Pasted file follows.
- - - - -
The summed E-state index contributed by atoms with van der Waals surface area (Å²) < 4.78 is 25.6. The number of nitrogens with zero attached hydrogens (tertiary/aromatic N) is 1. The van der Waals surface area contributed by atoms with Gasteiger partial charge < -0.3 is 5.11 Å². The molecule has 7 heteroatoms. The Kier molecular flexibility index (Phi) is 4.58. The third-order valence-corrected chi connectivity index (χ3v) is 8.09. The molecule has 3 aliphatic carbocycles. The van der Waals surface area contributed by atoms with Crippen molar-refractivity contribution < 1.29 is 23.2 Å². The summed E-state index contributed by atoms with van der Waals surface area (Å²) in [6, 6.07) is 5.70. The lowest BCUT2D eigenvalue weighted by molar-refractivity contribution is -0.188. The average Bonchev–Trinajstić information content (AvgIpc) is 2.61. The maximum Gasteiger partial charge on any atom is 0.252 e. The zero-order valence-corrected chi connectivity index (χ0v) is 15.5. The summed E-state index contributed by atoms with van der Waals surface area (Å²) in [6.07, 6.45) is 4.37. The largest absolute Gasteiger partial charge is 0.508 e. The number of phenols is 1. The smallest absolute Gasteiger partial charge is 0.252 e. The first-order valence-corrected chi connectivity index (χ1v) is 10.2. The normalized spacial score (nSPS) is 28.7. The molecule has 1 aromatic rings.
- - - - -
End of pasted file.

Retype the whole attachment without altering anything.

The summed E-state index contributed by atoms with van der Waals surface area (Å²) < 4.78 is 25.6. The number of nitrogens with zero attached hydrogens (tertiary/aromatic N) is 1. The van der Waals surface area contributed by atoms with Gasteiger partial charge < -0.3 is 5.11 Å². The molecule has 7 heteroatoms. The Kier molecular flexibility index (Phi) is 4.58. The third-order valence-corrected chi connectivity index (χ3v) is 8.09. The molecule has 3 aliphatic carbocycles. The van der Waals surface area contributed by atoms with Crippen molar-refractivity contribution < 1.29 is 23.2 Å². The summed E-state index contributed by atoms with van der Waals surface area (Å²) in [6, 6.07) is 5.70. The lowest BCUT2D eigenvalue weighted by molar-refractivity contribution is -0.188. The average Bonchev–Trinajstić information content (AvgIpc) is 2.61. The maximum Gasteiger partial charge on any atom is 0.252 e. The zero-order valence-corrected chi connectivity index (χ0v) is 15.5. The summed E-state index contributed by atoms with van der Waals surface area (Å²) in [6.07, 6.45) is 4.37. The largest absolute Gasteiger partial charge is 0.508 e. The number of phenols is 1. The smallest absolute Gasteiger partial charge is 0.252 e. The first-order valence-corrected chi connectivity index (χ1v) is 10.2. The normalized spacial score (nSPS) is 28.7. The molecule has 1 aromatic rings.